Update – The Binax range now includes the IIC or “invisible in the canal” shape and the CIC or “completely in the canal” shape. The name of the new model is the Insio. This adds to the full range of RIC “Reciever in canal” aids already available. If you are thinking of buying a Binax then be sure to read right to the bottom of the page as there is some important information you will want to read.
The Siemens Binax 5 is the mid level hearing aid in the binax range which includes the Pure, Ace and Carat models. These are Receiver In The Ear (RIC) hearing aids, the case containing the sound processor is smaller than Behind The Ear hearing aids and the sound receiver is in the ear canal.
The binax 5 is suitable for mild to profound hearing loss. The casing is moisture resistant and available in a range of colours. There are also options for a T-Coil or audio shoe.
The Pure and the Carat are slightly larger models and are fully rechargeable. They contain BestSound technology which simulates the effect of natural hearing by combining the sound from both hearing aids to give a binaural hearing effect.
Features include binaxFocus which allows the wearer to focus on sound from a specific area by redirecting the microphones to narrow the beam of sound. They can help you to focus on speech sound in crowded places and use frequency compression to give you a wide range of sound.
With binaxSound, the directional microphones, along with the e2e wireless capability, allows the microphones to transmit sound from one hearing aid to the other. They are able to detect a better quality sound in one hearing aid and send it to both hearing aids at the same time, using High Definition Sound Resolution and dramatically improving your hearing in challenging situations.
binaxGuide gives the wearer control over their hearing, allowing them to choose the area that the microphones focus on, whether it’s an area to the front, all around them or to one side.
The smallest fitting, the binax Ace, has fewer features than the Pure and Carat
The mid sized Pure and larger sized carat models benefit from the following programs:
The more channels a hearing aid has, the better the sound quality. With more channels dedicated to each sound frequency, these hearing aids can be finely tuned to help compensate for your level of hearing loss.
High definition sound resolution
With e2e Wireless capability, each hearing aid will collect sound and share it with the hearing aid on the other side. This creates a virtual 8 microphone network giving you a better binaural listening experience with high definition sound quality
The directional microphones can focus on a narrow area, making it easier to hear someone speaking in a noisy room.
SpeechFocus recognises speech sounds and directs the microphones towards it.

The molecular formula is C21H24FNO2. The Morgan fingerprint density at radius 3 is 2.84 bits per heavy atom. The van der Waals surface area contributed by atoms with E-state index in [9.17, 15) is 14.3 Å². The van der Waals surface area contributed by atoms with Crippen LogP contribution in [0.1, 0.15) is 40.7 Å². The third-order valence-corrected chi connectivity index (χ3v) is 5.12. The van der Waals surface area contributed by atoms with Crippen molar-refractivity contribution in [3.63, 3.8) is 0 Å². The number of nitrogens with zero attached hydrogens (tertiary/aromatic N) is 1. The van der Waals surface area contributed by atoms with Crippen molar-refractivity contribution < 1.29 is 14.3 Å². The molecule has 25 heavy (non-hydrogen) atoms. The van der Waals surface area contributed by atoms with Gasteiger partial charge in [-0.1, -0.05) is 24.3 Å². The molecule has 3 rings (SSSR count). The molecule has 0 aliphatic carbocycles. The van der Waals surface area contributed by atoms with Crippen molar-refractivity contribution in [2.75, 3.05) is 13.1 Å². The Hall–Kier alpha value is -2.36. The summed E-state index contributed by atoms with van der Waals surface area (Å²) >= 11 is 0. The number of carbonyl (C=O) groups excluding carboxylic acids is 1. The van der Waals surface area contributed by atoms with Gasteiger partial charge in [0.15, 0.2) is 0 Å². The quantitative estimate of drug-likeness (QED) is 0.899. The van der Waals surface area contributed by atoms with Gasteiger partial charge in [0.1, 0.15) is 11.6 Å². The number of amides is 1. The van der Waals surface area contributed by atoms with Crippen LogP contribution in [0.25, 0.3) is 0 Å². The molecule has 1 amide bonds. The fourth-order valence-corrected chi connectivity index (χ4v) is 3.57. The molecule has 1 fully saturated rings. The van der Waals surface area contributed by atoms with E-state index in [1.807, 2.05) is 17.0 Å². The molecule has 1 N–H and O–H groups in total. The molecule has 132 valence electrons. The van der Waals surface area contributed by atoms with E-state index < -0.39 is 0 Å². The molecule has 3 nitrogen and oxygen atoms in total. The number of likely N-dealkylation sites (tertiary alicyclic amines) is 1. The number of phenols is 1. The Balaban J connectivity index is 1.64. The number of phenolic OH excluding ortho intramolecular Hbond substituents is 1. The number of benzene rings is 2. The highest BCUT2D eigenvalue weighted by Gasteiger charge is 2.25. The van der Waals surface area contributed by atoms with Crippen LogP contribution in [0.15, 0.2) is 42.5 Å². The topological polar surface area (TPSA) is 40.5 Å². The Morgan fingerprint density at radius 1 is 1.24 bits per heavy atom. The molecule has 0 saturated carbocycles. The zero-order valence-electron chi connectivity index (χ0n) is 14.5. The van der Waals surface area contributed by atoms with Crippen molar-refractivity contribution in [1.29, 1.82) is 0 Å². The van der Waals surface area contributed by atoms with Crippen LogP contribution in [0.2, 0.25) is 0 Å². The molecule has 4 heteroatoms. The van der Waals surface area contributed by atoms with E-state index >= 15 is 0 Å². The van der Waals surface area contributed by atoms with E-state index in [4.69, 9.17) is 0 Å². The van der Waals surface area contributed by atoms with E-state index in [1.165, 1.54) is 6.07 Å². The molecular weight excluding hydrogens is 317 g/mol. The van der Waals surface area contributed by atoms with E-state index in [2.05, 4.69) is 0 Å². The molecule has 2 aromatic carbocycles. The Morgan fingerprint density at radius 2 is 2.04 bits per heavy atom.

As well as working automatically, in response to your environment, this program can be controlled manually allowing you to adjust the span and direction of the microphones using the remote control. This allows you to adjust your hearing aids so you can hear the sounds you want to.
This program compresses and alters the frequency of certain sounds to bring them within your hearing range. It can do this without distorting other sounds.
This program detects the sound of feedback whenever something gets close to your hearing aid, and removes it before you know it is there
Directional speech enhancement
This gives the wearer the ability to focus on speech from a certain direction, ideal when in the car or when you cannot look at the speaker.
This program smoothes and softens sudden loud sounds which can be uncomfortable or painful for hearing aid wearers
Speech and noise management
This program helps to improve and clarify speech sounds whilst reducing background noise.
These hearing aids are compatible with the easyTex remote control as well as an app, which allows you to control your hearing aids via your Smartphone. You can fine tune your volume, bass and treble for best sound quality as well as change the program settings. The app is available for both iOS and Android.
The easyTex remote control is also a sound streamer which can stream the sound from your Bluetooth devices directly to your hearing aids.
This program helps to reduce the effect of wind when you are outside.
This program records your hearing aid usage and settings so it can be even more finely tuned to your needs.
The tinnitus program helps to distract from the ringing and whistling of tinnitus by producing a range of low level sounds, helping the mind to focus on external sounds.
The smaller and more discrete Ace model also comes with 32 channels. It still has great sound quality and comes with the following programs.
Speech focus, Frequency compression, Feedback cancellation, Speech enhancement, sound smoothing and speech and noise management. You can alter the settings using the Touch control app.
When considering where to buy your hearing aid, choosing an audiologist can be as important as the choice of hearing aid itself. Which? magazine generously gave us permission to display the information below (click here for the full article) The ratings speak for themselves and customers rank independent audiologists like ourselves significantly ahead of the big national companies.
Paul has been in the audiological industry for over 20 years. He studied audiology at Cambridge and has worked in both the manufacturing and retail sectors of the industry.
He worked for one of the largest hearing aid manufacturers as Trainer, Product Manager and also Sales Director. He later became the National Sales Manager for one of the national hearing aid retailers.
He has dispensed many hearing aids as a private audiologist and he sits on the Council of the British Society of Hearing Aid Audiologists (BSHAA)